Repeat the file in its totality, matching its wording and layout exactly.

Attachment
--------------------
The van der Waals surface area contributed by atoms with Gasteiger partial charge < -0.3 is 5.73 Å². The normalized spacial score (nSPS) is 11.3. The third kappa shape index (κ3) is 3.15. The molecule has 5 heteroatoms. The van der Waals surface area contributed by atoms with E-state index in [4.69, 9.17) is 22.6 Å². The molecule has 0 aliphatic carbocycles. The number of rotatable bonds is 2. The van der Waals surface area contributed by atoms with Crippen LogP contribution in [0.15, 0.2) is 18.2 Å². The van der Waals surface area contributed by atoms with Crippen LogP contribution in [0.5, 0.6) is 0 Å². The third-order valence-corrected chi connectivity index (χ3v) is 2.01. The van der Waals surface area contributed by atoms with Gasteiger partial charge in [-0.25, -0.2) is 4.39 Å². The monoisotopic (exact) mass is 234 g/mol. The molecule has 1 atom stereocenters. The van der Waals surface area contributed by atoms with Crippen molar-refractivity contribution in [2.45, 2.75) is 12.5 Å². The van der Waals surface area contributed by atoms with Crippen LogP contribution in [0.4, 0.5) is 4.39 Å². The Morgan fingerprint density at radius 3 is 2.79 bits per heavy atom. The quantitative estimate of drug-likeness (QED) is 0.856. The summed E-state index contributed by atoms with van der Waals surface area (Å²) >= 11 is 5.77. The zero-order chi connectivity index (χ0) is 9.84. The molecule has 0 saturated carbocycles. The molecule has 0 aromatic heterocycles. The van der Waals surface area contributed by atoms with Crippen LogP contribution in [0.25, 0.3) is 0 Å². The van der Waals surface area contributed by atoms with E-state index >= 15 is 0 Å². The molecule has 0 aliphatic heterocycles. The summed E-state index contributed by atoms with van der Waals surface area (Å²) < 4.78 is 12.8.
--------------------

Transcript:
The van der Waals surface area contributed by atoms with Gasteiger partial charge < -0.3 is 5.73 Å². The normalized spacial score (nSPS) is 11.3. The third kappa shape index (κ3) is 3.15. The molecule has 5 heteroatoms. The van der Waals surface area contributed by atoms with E-state index in [4.69, 9.17) is 22.6 Å². The molecule has 0 aliphatic carbocycles. The number of rotatable bonds is 2. The van der Waals surface area contributed by atoms with Crippen LogP contribution in [0.15, 0.2) is 18.2 Å². The van der Waals surface area contributed by atoms with Crippen LogP contribution in [0.5, 0.6) is 0 Å². The third-order valence-corrected chi connectivity index (χ3v) is 2.01. The van der Waals surface area contributed by atoms with Gasteiger partial charge in [-0.25, -0.2) is 4.39 Å². The monoisotopic (exact) mass is 234 g/mol. The molecule has 1 atom stereocenters. The van der Waals surface area contributed by atoms with Crippen molar-refractivity contribution in [2.45, 2.75) is 12.5 Å². The van der Waals surface area contributed by atoms with Crippen LogP contribution in [0.4, 0.5) is 4.39 Å². The Morgan fingerprint density at radius 3 is 2.79 bits per heavy atom. The quantitative estimate of drug-likeness (QED) is 0.856. The summed E-state index contributed by atoms with van der Waals surface area (Å²) >= 11 is 5.77. The zero-order chi connectivity index (χ0) is 9.84. The molecule has 0 saturated carbocycles. The molecule has 0 aromatic heterocycles. The van der Waals surface area contributed by atoms with Crippen LogP contribution in [0.25, 0.3) is 0 Å². The van der Waals surface area contributed by atoms with E-state index >= 15 is 0 Å². The molecule has 0 aliphatic heterocycles. The summed E-state index contributed by atoms with van der Waals surface area (Å²) < 4.78 is 12.8.